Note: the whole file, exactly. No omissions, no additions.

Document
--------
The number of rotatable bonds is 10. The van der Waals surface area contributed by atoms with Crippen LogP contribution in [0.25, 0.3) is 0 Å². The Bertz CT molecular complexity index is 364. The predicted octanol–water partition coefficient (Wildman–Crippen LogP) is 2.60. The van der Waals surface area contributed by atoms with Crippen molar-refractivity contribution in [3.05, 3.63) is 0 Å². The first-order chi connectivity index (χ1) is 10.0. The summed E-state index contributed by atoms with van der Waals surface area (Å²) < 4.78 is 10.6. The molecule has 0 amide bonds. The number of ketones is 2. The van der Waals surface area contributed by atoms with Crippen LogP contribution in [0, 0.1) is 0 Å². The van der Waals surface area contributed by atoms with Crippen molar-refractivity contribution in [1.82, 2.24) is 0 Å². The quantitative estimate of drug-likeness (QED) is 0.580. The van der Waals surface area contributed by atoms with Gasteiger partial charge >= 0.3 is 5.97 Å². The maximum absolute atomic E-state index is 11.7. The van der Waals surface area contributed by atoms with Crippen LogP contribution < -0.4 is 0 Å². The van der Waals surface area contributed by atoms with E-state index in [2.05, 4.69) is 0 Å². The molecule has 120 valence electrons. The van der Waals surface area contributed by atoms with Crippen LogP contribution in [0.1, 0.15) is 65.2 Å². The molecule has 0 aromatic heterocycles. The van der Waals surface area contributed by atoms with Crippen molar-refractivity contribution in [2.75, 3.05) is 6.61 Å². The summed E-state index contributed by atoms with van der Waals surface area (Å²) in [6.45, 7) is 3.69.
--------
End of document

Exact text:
The number of rotatable bonds is 10. The van der Waals surface area contributed by atoms with Crippen LogP contribution in [0.25, 0.3) is 0 Å². The Bertz CT molecular complexity index is 364. The predicted octanol–water partition coefficient (Wildman–Crippen LogP) is 2.60. The van der Waals surface area contributed by atoms with Crippen molar-refractivity contribution in [3.05, 3.63) is 0 Å². The first-order chi connectivity index (χ1) is 10.0. The summed E-state index contributed by atoms with van der Waals surface area (Å²) < 4.78 is 10.6. The molecule has 0 amide bonds. The number of ketones is 2. The van der Waals surface area contributed by atoms with Crippen LogP contribution in [0, 0.1) is 0 Å². The van der Waals surface area contributed by atoms with Crippen molar-refractivity contribution in [1.82, 2.24) is 0 Å². The quantitative estimate of drug-likeness (QED) is 0.580. The van der Waals surface area contributed by atoms with Gasteiger partial charge >= 0.3 is 5.97 Å². The maximum absolute atomic E-state index is 11.7. The van der Waals surface area contributed by atoms with Crippen LogP contribution < -0.4 is 0 Å². The van der Waals surface area contributed by atoms with E-state index in [2.05, 4.69) is 0 Å². The molecule has 120 valence electrons. The van der Waals surface area contributed by atoms with Crippen LogP contribution in [0.1, 0.15) is 65.2 Å². The molecule has 0 aromatic heterocycles. The van der Waals surface area contributed by atoms with Crippen molar-refractivity contribution in [2.75, 3.05) is 6.61 Å². The summed E-state index contributed by atoms with van der Waals surface area (Å²) in [6.45, 7) is 3.69.